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5 December 2013 11:26 am ,
Vol. 342 ,
Dyslexia, a learning disability that hinders reading, hasn't been associated with deficits in vision, hearing, or...
Exotic, elusive, and dangerous, snakes have fascinated humankind for millennia. They can be hard to find, yet their...
Researchers have sequenced and analyzed the first two snake genomes, which represent two evolutionary extremes. The...
Snake venoms are remarkably complex mixtures that can stun or kill prey within minutes. But more and more researchers...
At age 30, Dutch biologist Freek Vonk has built up a respectable career as a snake scientist. But in his home country,...
Since arriving on the island of Guam in the 1940s, the brown tree snake ( Boiga irregularis ) has extirpated native...
An animal rights group known as the Nonhuman Rights Project filed lawsuits in three New York courts this week in an...
Researchers have been hot on the trail of the elusive Denisovans, a type of ancient human known only by their DNA and...
- 5 December 2013 11:26 am , Vol. 342 , #6163
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Blood Rh Factor's Job Described
30 October 2000 7:00 pm
Do you know your blood type? No matter what kind, it ends in either a "positive" or "negative," which refers to which kind of so-called Rhesus factor you carry. Although scientists have been typing blood for decades, no one knew the purpose of Rh proteins. Now a study shows that the proteins transport ammonium, a toxic by-product of energy metabolism, and possibly keep the blood's pH level balanced.
Until now, the Rh proteins that dot the surface of red blood cells were known for the problems they can cause for blood transfusions and pregnancy. If a patient receives a transfusion with mismatched Rh proteins, antibodies build up and attack the new blood. Likewise, an Rh-positive fetus can trigger an immune response in an Rh-negative mother that, if untreated, can injure or kill the fetus.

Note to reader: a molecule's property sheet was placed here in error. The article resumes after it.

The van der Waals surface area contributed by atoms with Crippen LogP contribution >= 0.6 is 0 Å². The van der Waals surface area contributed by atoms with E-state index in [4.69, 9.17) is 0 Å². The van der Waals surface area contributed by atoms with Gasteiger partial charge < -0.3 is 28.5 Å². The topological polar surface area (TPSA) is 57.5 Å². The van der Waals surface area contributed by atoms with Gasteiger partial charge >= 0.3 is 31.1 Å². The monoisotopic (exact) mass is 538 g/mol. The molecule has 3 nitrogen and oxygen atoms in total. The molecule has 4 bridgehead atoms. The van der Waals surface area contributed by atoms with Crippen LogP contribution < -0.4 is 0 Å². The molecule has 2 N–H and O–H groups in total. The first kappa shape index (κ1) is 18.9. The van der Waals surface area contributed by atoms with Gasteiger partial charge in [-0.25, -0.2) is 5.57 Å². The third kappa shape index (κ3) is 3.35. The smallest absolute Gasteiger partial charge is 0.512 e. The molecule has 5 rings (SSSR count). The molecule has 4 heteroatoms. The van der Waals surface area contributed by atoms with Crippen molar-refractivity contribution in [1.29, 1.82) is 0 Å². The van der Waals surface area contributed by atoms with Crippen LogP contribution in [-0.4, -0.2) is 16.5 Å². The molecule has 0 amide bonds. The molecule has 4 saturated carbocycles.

The link between Rh proteins and ammonium transport was unexpected. Several years ago, a team of yeast researchers led by Bruno André of the Free University in Brussels, Belgium, identified yeast proteins that transport ammonium. They entered the sequence of the gene that encoded the transporters in a genome data bank and saw that it closely matched the genes for Rh proteins in humans. To find out whether Rh proteins perform a similar function, the team knocked out ammonium transporter genes in yeast and replaced them with human Rh protein genes. The Rh proteins pumped ammonium out of the cells, they report in the November issue of Nature Genetics.
"This is the first strong evidence for a biological role" for Rh proteins, says hematologist Peter Agre of Johns Hopkins University. André and his team suggest that red blood cells pick up excess ammonium in the bloodstream and deliver it to the kidneys, which filter it out. This system would clear the blood of toxic ammonium and maintain pH, they claim.